"I... love you..." the male figure gasped out as the taste of his own blood welled up in his mouth. The female form did not stir.

And then a third violent shiver struck the ship and everything went black.

Urashima Keitaro gripped the bus transfer in one hand and gulped. He hadn't seen his grandmother in years, but with his parents kicking him out of the house, she was his only hope. Sighing deeply, his mind raced over what had gone wrong at the last entrance exam for Toudai but he cut it short. "No, that was last year. This year I will make it in for certain."

During his walk through the last few blocks, to the long and winding staircase of the inn, he ran over what he was going to say to his grandmother a few times. The promise he had made 15 years ago still gave him strength, but it was all he could do to keep desperation out of his thoughts. This was truly his last chance of attending Toudai and avoiding his "destiny" as the successor to the family bakery. With the way the economy had been flagging, he did not think that a part time job would be able to support him well enough for him to study properly. Second year ronin or not, this time he would succeed.

At the top of the steps, the sprawling complex of the Hinata Inn was revealed. The building looked to be in failing repair, though not abandoned which caused Keitaro's hope to swell slightly. A lack of visitors would mean extra rooms, which might be all he needed to convince his grandmother to let him stay. However, as he entered he was surprised to find the building empty. Several pairs of slippers were laid out on the floor, and the place looked clean enough, though no one appeared to be home.

The rough bus trip started to take its toll and Keitaro ventured into the room marked "landlord" assuming it was his aunt's. After a little rest and a brief pity party for his plight, the knotted muscles in his back got the better of him.

"Isn't there a hot springs here?" he asked the room in general. No one answered, of course, but his memory indicated that there was, indeed. He stretched and rose to go find it. There was nothing better for an aching back, after all.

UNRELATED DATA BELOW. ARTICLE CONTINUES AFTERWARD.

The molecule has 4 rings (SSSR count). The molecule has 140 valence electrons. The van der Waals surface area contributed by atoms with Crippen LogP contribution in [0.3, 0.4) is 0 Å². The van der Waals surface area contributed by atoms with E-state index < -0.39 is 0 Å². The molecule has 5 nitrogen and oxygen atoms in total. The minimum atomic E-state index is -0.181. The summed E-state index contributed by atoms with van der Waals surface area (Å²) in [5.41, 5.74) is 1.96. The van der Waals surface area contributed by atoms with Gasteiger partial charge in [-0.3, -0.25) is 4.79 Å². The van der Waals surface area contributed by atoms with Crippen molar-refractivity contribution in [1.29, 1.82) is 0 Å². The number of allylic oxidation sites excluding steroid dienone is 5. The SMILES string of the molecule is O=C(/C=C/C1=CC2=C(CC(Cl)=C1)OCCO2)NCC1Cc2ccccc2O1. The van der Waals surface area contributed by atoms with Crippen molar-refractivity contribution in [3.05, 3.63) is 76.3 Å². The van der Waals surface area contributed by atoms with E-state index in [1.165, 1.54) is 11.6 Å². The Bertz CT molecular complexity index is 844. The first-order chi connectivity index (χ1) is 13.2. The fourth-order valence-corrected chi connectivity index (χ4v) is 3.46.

"Is he dead?" a soft, almost childish voice asked, almost sounding frightened.

Struggling with the fuzziness in his skull, he sat up, his hand going to his throbbing temples. "Gajaka vosh," he spat, a choice curse he'd picked up on a mining colony some time back that translated to an anatomical impossibility for most sentient creatures. "What happened... the ship..."

"What is he saying?" a voice asked and the sound of several feet backing away could be heard.

"What the hell happened? Were we attacked? Was there a woman found as well?" He asked, looking up for the first time and realizing that the bright lights overhead were not those of a medical bay, or even the haphazard lighting of a pirate vessel. Instead, the bright light was a pure golden sunlight streaming through an open window. This fact sank in at approximately the same time as the realization that the voices had been speaking Japanese, a language three hundred years dead.

The final shock was seeing them. The girls he had lost that fateful day six hundred years ago, all standing around him and staring.

"Gajaka vosh," he muttered again as the darkness came surging back and he fainted, falling backwards.

Author's notes:

So, what is this, exactly? It's a kind of amalgamation of a fic idea I had about 6 years ago and Love Hina. It's not necessary to read the original fic (it was Sailor moon based) in order to understand what's going on here. To a large extent, the science is just a setup for the real story, so don't worry about it making sense (it makes BS sense unless you really think about it, then it's obviously BS).

In any case, if you read this, drop me a line. I'm interested in getting feedback so that I can decide how to continue this one. Positive or negative feedback is welcome, it all helps to make a better story. Currently, I'm considering this version of the fic a working draft. Serious changes might or might not happen.